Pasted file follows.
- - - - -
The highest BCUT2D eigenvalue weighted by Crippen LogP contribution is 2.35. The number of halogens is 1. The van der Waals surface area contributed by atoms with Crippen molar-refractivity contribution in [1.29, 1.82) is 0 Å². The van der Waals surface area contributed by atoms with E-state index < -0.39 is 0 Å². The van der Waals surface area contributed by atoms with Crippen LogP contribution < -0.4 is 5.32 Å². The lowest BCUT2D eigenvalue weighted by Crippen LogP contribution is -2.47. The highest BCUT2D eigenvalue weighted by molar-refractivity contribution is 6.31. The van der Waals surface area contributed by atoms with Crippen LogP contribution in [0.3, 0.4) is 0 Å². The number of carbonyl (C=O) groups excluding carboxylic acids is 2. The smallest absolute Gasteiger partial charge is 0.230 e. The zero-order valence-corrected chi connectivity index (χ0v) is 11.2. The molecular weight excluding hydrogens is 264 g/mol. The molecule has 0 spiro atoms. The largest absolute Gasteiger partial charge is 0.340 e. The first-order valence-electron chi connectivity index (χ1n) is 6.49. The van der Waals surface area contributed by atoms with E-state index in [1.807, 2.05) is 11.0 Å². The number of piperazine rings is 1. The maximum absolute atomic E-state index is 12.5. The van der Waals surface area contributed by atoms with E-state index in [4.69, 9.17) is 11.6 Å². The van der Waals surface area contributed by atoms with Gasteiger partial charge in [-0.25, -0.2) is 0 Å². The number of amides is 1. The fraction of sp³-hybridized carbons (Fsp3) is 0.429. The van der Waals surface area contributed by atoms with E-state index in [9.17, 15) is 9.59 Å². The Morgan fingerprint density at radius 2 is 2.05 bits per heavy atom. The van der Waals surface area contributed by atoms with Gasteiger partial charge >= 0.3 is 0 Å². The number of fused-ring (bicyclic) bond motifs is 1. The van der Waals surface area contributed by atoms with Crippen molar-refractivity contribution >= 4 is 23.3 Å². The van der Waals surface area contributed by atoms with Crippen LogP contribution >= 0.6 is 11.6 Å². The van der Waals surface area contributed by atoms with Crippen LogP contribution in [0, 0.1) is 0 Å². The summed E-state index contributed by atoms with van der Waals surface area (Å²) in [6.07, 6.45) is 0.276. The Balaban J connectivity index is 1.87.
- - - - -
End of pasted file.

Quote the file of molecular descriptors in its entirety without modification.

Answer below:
The highest BCUT2D eigenvalue weighted by Crippen LogP contribution is 2.35. The number of halogens is 1. The van der Waals surface area contributed by atoms with Crippen molar-refractivity contribution in [1.29, 1.82) is 0 Å². The van der Waals surface area contributed by atoms with E-state index < -0.39 is 0 Å². The van der Waals surface area contributed by atoms with Crippen LogP contribution < -0.4 is 5.32 Å². The lowest BCUT2D eigenvalue weighted by Crippen LogP contribution is -2.47. The highest BCUT2D eigenvalue weighted by molar-refractivity contribution is 6.31. The van der Waals surface area contributed by atoms with Crippen LogP contribution in [0.3, 0.4) is 0 Å². The number of carbonyl (C=O) groups excluding carboxylic acids is 2. The smallest absolute Gasteiger partial charge is 0.230 e. The zero-order valence-corrected chi connectivity index (χ0v) is 11.2. The molecular weight excluding hydrogens is 264 g/mol. The molecule has 0 spiro atoms. The largest absolute Gasteiger partial charge is 0.340 e. The first-order valence-electron chi connectivity index (χ1n) is 6.49. The van der Waals surface area contributed by atoms with E-state index in [1.807, 2.05) is 11.0 Å². The number of piperazine rings is 1. The maximum absolute atomic E-state index is 12.5. The van der Waals surface area contributed by atoms with E-state index in [4.69, 9.17) is 11.6 Å². The van der Waals surface area contributed by atoms with Gasteiger partial charge in [-0.25, -0.2) is 0 Å². The number of amides is 1. The fraction of sp³-hybridized carbons (Fsp3) is 0.429. The van der Waals surface area contributed by atoms with E-state index in [9.17, 15) is 9.59 Å². The Morgan fingerprint density at radius 2 is 2.05 bits per heavy atom. The van der Waals surface area contributed by atoms with Gasteiger partial charge >= 0.3 is 0 Å². The number of fused-ring (bicyclic) bond motifs is 1. The van der Waals surface area contributed by atoms with Crippen molar-refractivity contribution >= 4 is 23.3 Å². The van der Waals surface area contributed by atoms with Crippen LogP contribution >= 0.6 is 11.6 Å². The van der Waals surface area contributed by atoms with Crippen LogP contribution in [0, 0.1) is 0 Å². The summed E-state index contributed by atoms with van der Waals surface area (Å²) in [6.07, 6.45) is 0.276. The Balaban J connectivity index is 1.87.